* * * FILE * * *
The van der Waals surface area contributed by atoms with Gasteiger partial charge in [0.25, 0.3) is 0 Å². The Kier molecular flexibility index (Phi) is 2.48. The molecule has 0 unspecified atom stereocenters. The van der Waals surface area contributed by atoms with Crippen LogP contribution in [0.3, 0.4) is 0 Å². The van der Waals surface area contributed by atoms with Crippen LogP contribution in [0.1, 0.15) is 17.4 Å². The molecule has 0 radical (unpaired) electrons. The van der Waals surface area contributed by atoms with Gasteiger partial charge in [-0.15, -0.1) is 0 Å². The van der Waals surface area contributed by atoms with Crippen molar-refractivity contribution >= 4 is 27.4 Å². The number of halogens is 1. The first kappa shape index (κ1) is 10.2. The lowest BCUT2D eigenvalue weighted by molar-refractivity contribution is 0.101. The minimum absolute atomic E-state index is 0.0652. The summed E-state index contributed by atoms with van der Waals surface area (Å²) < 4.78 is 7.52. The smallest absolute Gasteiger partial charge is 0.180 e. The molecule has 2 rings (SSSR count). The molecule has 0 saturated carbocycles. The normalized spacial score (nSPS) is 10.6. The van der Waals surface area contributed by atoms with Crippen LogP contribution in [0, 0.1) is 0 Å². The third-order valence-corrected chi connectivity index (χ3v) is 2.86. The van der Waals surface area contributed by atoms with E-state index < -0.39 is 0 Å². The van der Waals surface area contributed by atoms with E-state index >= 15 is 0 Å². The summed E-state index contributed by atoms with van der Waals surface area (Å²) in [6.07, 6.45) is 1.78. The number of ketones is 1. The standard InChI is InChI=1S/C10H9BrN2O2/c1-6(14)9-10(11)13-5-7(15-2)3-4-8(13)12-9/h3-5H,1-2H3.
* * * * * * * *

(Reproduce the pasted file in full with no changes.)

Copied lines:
The van der Waals surface area contributed by atoms with Gasteiger partial charge in [0.25, 0.3) is 0 Å². The Kier molecular flexibility index (Phi) is 2.48. The molecule has 0 unspecified atom stereocenters. The van der Waals surface area contributed by atoms with Crippen LogP contribution in [0.3, 0.4) is 0 Å². The van der Waals surface area contributed by atoms with Crippen LogP contribution in [0.1, 0.15) is 17.4 Å². The molecule has 0 radical (unpaired) electrons. The van der Waals surface area contributed by atoms with Gasteiger partial charge in [-0.15, -0.1) is 0 Å². The van der Waals surface area contributed by atoms with Crippen molar-refractivity contribution >= 4 is 27.4 Å². The number of halogens is 1. The first kappa shape index (κ1) is 10.2. The lowest BCUT2D eigenvalue weighted by molar-refractivity contribution is 0.101. The minimum absolute atomic E-state index is 0.0652. The summed E-state index contributed by atoms with van der Waals surface area (Å²) < 4.78 is 7.52. The smallest absolute Gasteiger partial charge is 0.180 e. The molecule has 2 rings (SSSR count). The molecule has 0 saturated carbocycles. The normalized spacial score (nSPS) is 10.6. The van der Waals surface area contributed by atoms with Crippen LogP contribution in [0, 0.1) is 0 Å². The third-order valence-corrected chi connectivity index (χ3v) is 2.86. The van der Waals surface area contributed by atoms with E-state index < -0.39 is 0 Å². The van der Waals surface area contributed by atoms with E-state index >= 15 is 0 Å². The summed E-state index contributed by atoms with van der Waals surface area (Å²) in [6.07, 6.45) is 1.78. The number of ketones is 1. The standard InChI is InChI=1S/C10H9BrN2O2/c1-6(14)9-10(11)13-5-7(15-2)3-4-8(13)12-9/h3-5H,1-2H3.